Beautiful Male Cassin's Finch
Beautiful Male Cassin’s Finch

Otherwise, if we don’t relearn and absorb these lessons, take it to heart; it will be very bad and a very sad hour for mankind. No more melodic birds’ songs will grace the airways and bring music to our ears each every morning we awaken to greet a new day. Truly, their songs of life will go silent for the last time.

Nature has incredible restorative powers. Life has an indomitable spirit. If we make the right choice, then there is optimism. Hope for mankind and for a better future. Eventually, my singing songbird will come out of the dense tree foliage, and I’ll have my identification. I will have kept at it; the way mankind must persevere in the coming decades.

Bruce Finocchio is one of the WBB photographers who images are currently showing at the Art Ark Gallery in San Jose, California. Meet Bruce and the other WBB photographers at the June 3 reception from 5:00 to 9:00 PM, and hear their incredible stories of photographing wildlife all over the world, and how they take their work from “Beauty to Deeper Understanding”.

Register for the Reception: Register Here

 

(1) 1,000,000,000 Birds – Just Gone by Austin Baily, Daily Kos, 5/20/16

(2)Boyd Varty, Ubuntu, I am; because of you.

(3) Paraphrasing Chief Seattle’s famous words

 

 

Taken For Granted

Mesquite Frames A Calling Audubon Oriole
Mesquite Frames A Calling Audubon Oriole

Taken For Granted

Taken for granted are the sounds of nature, bird songs in the morning’s dawn, the whispers of the wind gently touching your face, and the powerful smell of raw wilderness. These are a few of the healing and soothing gifts of the natural world.

Male Allen's Hummingbird Does Tail and Wing Stretch On Cape Heath
Male Allen’s Hummingbird Does Tail and Wing Stretch On Cape Heath

Too often today, we have divorced ourselves from nature. This loss of connection has sent us adrift. Most of us are ill without even knowing it. There is so much nature can bestow upon us if we accept its gifts and live close to it. A timeless peace, a sense of harmony and balance, and a belief in the essential goodness of life are a few of the benefits of living with nature.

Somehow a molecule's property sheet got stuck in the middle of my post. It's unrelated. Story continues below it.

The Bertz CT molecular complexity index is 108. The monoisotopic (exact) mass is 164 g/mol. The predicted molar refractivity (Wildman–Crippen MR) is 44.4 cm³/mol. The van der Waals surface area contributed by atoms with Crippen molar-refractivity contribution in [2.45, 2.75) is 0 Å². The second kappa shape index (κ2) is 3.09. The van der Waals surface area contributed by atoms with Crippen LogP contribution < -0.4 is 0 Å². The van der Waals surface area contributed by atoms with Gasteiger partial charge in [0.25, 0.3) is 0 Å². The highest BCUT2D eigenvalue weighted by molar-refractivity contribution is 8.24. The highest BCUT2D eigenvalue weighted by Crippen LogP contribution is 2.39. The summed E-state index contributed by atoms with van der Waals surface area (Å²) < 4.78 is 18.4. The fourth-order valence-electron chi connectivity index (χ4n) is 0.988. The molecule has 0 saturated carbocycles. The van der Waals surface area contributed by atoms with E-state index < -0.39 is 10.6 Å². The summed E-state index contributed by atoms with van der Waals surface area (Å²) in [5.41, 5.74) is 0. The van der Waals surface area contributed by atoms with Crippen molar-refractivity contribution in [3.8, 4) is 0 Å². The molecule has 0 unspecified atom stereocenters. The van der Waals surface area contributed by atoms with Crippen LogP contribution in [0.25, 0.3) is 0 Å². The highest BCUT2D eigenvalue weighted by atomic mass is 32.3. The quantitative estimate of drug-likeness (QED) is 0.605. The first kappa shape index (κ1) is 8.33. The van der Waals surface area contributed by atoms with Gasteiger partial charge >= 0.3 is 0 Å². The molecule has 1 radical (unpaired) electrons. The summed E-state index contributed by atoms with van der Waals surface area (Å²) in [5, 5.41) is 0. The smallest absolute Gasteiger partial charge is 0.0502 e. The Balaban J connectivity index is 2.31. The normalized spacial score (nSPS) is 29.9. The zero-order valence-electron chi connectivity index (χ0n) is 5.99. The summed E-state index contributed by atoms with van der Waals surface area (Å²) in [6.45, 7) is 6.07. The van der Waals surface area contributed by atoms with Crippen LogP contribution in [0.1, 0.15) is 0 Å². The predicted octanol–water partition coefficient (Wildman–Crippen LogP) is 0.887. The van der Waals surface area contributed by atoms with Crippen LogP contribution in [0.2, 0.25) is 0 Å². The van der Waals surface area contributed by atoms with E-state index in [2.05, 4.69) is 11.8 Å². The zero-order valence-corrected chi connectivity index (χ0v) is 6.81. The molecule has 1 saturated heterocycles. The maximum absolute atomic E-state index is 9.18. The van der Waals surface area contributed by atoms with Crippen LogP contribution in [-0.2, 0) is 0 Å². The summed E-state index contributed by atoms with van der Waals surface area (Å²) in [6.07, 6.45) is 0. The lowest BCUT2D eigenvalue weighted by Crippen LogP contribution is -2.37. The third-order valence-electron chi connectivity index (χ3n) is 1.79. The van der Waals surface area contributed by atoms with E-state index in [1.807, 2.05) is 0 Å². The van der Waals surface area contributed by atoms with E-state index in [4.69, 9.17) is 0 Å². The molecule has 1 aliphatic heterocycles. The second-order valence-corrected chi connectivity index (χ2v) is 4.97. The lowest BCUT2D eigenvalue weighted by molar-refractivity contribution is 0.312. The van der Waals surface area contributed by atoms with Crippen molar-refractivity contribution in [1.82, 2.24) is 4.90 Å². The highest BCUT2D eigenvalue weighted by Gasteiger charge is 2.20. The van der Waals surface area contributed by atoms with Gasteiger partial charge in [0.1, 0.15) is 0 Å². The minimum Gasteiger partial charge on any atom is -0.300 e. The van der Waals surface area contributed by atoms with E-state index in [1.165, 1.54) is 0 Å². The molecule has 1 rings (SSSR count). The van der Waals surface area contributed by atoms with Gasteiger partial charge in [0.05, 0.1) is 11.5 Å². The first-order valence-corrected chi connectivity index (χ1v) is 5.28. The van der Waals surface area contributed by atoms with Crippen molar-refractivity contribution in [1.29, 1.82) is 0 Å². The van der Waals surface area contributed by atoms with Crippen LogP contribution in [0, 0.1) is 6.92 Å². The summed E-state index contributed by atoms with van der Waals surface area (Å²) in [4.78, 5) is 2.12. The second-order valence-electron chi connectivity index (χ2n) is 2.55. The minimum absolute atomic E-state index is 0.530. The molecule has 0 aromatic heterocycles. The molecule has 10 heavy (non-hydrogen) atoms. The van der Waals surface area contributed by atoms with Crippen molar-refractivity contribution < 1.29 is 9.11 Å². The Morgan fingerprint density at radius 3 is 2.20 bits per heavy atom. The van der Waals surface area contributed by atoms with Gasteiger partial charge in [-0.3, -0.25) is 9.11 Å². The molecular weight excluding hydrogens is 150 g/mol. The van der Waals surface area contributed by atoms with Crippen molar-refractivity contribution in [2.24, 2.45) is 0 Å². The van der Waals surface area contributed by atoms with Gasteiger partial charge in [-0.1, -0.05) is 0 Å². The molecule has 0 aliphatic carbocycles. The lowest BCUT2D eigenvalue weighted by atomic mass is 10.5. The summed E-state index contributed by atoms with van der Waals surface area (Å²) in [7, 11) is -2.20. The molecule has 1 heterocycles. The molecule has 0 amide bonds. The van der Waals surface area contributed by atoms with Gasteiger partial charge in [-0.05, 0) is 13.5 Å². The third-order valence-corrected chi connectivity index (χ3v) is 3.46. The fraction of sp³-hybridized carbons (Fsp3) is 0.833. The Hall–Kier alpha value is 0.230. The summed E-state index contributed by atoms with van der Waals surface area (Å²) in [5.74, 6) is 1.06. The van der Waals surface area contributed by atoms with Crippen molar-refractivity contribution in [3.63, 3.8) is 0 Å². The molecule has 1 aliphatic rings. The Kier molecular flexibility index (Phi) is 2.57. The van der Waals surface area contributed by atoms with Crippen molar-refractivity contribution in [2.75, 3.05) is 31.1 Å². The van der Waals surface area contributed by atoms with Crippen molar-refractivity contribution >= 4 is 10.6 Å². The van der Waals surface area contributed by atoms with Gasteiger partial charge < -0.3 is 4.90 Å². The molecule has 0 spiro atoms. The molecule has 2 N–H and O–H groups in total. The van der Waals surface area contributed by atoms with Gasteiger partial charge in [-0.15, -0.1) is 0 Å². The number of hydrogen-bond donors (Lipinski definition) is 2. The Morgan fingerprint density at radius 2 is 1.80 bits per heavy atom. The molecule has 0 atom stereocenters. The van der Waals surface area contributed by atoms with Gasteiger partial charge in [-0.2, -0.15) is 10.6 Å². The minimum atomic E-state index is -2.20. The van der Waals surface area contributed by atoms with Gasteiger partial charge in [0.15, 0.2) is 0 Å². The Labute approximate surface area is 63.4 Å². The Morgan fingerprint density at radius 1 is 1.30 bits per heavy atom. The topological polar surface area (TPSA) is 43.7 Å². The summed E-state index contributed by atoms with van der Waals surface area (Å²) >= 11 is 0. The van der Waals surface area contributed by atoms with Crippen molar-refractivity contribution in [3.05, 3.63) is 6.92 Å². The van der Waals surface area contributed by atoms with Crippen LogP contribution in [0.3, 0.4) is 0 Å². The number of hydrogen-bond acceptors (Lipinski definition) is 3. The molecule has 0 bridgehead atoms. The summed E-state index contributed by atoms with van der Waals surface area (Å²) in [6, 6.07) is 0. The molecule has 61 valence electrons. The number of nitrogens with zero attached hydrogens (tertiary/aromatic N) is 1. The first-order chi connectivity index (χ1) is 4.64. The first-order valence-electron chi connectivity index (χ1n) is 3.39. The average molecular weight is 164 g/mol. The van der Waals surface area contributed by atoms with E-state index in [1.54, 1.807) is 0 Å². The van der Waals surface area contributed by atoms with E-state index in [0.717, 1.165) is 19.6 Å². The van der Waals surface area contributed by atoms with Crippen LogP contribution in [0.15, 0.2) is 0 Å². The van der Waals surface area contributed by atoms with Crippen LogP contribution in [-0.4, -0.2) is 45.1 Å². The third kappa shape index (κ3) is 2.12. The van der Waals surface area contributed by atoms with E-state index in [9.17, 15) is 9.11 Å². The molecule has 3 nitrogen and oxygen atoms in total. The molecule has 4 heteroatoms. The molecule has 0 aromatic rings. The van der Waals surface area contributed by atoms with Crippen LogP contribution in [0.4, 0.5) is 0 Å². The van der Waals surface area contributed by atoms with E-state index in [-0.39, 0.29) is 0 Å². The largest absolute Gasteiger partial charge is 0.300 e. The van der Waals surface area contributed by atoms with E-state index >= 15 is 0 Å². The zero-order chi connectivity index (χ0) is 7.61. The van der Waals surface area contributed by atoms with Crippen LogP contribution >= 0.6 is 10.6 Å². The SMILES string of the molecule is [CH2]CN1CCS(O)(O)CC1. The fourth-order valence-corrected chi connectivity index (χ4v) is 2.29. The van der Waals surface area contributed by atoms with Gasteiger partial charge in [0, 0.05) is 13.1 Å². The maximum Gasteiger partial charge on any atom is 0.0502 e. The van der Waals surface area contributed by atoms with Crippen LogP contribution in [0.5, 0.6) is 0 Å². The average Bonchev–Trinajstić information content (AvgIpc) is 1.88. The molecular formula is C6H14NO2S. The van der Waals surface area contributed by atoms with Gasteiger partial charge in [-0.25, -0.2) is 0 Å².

I have a friend who is a morning person. He would get up very early before dawn and prepare some coffee on the gas burning stove at the cabin we shared. Then, he would go outside with his cup of coffee and wait for dawn to break and watch the day begin. He would listen to the birds’ songs begin as the night passed to day, as the darkness faded minute by minute. This simple act gave him peace and rid him of the anxiety created by life in the modern world. I treasured sharing these moments with him; they became part of my early exposure to tranquil powers of the wild.

We shared another passion. He fueled my desire to learn about the birds whose calls we heard, to distinguish one from another, to learn their calls by heart, and discover their unique behavior of each individual species. I started my first species list. The mysterious California Thrasher whose spring calls from the tops of the chamise bushes first intrigued us became the first species on the list.

Black-crested Titmouse On A Mesquite Branch
Black-crested Titmouse On A Mesquite Branch

Yet, at some point keeping a list was not enough, nor was just taking their pictures. After a few years, I took my creative passion to capturing their beauty, their very essence, and their spirit of life. I now have gone a step further with my art and my photography to capturing the sacredness of life itself.

In this way, I can share this sacredness of nature with others. Through my images, they can glimpse within their hearts and minds the mystery and wonder of the natural world–regenerating the strings that once connected and attached them to the earth. They can learn not to take nature for granted, especially the morning serenade of bird songs, and again become part of the sacred circle of life itself.

Pileated Woodpeckers Chicks Beg Mother For More Food
Pileated Woodpeckers Chicks Beg Mother For More Food

Here with my Wildlife Beyond Borders collection of bird images, I hope to ignite the love of birds, spark feelings of marvel in their brilliant colors, and open people’s hearts to their unique world. Wherever we are in our daily life we must listen, and not take nature’s gestures for granted, for bird songs are windows into the natural world.

Some may say this is the fanciful thinking of an idealistic dreamer. Yet, I believe in the power of nature to heal, comfort and soothe the human soul. All my life experiences with nature have led me to know this truth.

Come to the Wildlife Beyond Borders reception at Keeble and Shuchat and learn more. Meet my fellow artists Mary Aiu, Susan Carnahan, Diane Rebman, Wendy Hannum, and Oliver Klink. Reception is Saturday, April 16, 2016, from 2:00 PM to 5:00 PM at Keeble and Shuchat, 290 California Avenue, Palo Alto, CA 94306.

To register for the VIP at 1:00 PM and/or Main Event click register link below